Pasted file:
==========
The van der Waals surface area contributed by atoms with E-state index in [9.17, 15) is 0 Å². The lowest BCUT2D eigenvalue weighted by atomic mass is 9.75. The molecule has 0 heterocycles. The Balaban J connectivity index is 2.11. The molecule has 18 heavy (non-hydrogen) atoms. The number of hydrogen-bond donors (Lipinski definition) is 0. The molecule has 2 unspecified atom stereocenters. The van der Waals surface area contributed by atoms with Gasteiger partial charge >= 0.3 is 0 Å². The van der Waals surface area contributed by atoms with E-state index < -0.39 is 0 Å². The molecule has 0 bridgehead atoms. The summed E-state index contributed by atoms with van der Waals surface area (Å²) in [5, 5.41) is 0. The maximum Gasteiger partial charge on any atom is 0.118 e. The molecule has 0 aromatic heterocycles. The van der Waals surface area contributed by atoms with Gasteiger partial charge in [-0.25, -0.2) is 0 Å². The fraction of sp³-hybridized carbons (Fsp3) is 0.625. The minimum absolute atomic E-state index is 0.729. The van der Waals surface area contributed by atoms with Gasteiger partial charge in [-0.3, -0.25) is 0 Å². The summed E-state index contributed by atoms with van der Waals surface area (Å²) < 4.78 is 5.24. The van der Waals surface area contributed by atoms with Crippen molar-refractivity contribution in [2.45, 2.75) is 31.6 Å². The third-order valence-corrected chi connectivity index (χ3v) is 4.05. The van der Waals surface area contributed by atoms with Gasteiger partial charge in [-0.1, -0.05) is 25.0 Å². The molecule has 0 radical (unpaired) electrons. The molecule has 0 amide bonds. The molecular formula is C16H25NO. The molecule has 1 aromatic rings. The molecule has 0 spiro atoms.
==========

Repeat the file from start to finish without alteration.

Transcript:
The van der Waals surface area contributed by atoms with E-state index in [9.17, 15) is 0 Å². The lowest BCUT2D eigenvalue weighted by atomic mass is 9.75. The molecule has 0 heterocycles. The Balaban J connectivity index is 2.11. The molecule has 18 heavy (non-hydrogen) atoms. The number of hydrogen-bond donors (Lipinski definition) is 0. The molecule has 2 unspecified atom stereocenters. The van der Waals surface area contributed by atoms with Gasteiger partial charge >= 0.3 is 0 Å². The van der Waals surface area contributed by atoms with E-state index < -0.39 is 0 Å². The molecule has 0 bridgehead atoms. The summed E-state index contributed by atoms with van der Waals surface area (Å²) in [5, 5.41) is 0. The maximum Gasteiger partial charge on any atom is 0.118 e. The molecule has 0 aromatic heterocycles. The van der Waals surface area contributed by atoms with Gasteiger partial charge in [-0.25, -0.2) is 0 Å². The fraction of sp³-hybridized carbons (Fsp3) is 0.625. The minimum absolute atomic E-state index is 0.729. The van der Waals surface area contributed by atoms with Gasteiger partial charge in [-0.3, -0.25) is 0 Å². The summed E-state index contributed by atoms with van der Waals surface area (Å²) < 4.78 is 5.24. The van der Waals surface area contributed by atoms with Crippen molar-refractivity contribution in [2.45, 2.75) is 31.6 Å². The third-order valence-corrected chi connectivity index (χ3v) is 4.05. The van der Waals surface area contributed by atoms with Gasteiger partial charge in [-0.1, -0.05) is 25.0 Å². The molecule has 0 radical (unpaired) electrons. The molecule has 0 amide bonds. The molecular formula is C16H25NO. The molecule has 1 aromatic rings. The molecule has 0 spiro atoms.